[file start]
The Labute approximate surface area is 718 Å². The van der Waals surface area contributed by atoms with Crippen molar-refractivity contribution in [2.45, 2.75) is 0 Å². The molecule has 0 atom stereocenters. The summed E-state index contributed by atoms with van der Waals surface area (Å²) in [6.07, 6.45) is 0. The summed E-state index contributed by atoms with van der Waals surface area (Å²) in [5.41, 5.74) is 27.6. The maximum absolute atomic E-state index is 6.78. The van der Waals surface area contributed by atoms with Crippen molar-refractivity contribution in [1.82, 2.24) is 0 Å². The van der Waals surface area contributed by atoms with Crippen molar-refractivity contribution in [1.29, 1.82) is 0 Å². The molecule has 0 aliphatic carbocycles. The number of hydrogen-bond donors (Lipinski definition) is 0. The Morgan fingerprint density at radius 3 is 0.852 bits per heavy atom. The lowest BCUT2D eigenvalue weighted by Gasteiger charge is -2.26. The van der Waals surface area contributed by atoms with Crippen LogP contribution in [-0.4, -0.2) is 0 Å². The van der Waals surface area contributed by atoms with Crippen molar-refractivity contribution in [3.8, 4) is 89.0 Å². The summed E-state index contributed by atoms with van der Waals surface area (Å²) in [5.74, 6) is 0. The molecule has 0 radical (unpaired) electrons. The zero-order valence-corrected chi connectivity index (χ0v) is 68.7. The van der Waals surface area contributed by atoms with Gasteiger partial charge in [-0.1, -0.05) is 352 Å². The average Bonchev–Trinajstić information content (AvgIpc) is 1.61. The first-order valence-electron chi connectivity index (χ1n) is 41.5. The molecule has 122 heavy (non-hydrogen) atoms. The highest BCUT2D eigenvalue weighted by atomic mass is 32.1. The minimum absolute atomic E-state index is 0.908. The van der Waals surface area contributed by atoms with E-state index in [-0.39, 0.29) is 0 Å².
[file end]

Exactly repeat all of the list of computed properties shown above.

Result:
The Labute approximate surface area is 718 Å². The van der Waals surface area contributed by atoms with Crippen molar-refractivity contribution in [2.45, 2.75) is 0 Å². The molecule has 0 atom stereocenters. The summed E-state index contributed by atoms with van der Waals surface area (Å²) in [6.07, 6.45) is 0. The summed E-state index contributed by atoms with van der Waals surface area (Å²) in [5.41, 5.74) is 27.6. The maximum absolute atomic E-state index is 6.78. The van der Waals surface area contributed by atoms with Crippen molar-refractivity contribution in [1.82, 2.24) is 0 Å². The van der Waals surface area contributed by atoms with Crippen molar-refractivity contribution in [1.29, 1.82) is 0 Å². The molecule has 0 aliphatic carbocycles. The number of hydrogen-bond donors (Lipinski definition) is 0. The Morgan fingerprint density at radius 3 is 0.852 bits per heavy atom. The lowest BCUT2D eigenvalue weighted by Gasteiger charge is -2.26. The van der Waals surface area contributed by atoms with Crippen LogP contribution in [-0.4, -0.2) is 0 Å². The van der Waals surface area contributed by atoms with Crippen molar-refractivity contribution in [3.8, 4) is 89.0 Å². The summed E-state index contributed by atoms with van der Waals surface area (Å²) in [5.74, 6) is 0. The molecule has 0 radical (unpaired) electrons. The zero-order valence-corrected chi connectivity index (χ0v) is 68.7. The van der Waals surface area contributed by atoms with Gasteiger partial charge in [-0.1, -0.05) is 352 Å². The average Bonchev–Trinajstić information content (AvgIpc) is 1.61. The first-order valence-electron chi connectivity index (χ1n) is 41.5. The molecule has 122 heavy (non-hydrogen) atoms. The highest BCUT2D eigenvalue weighted by atomic mass is 32.1. The minimum absolute atomic E-state index is 0.908. The van der Waals surface area contributed by atoms with E-state index in [-0.39, 0.29) is 0 Å².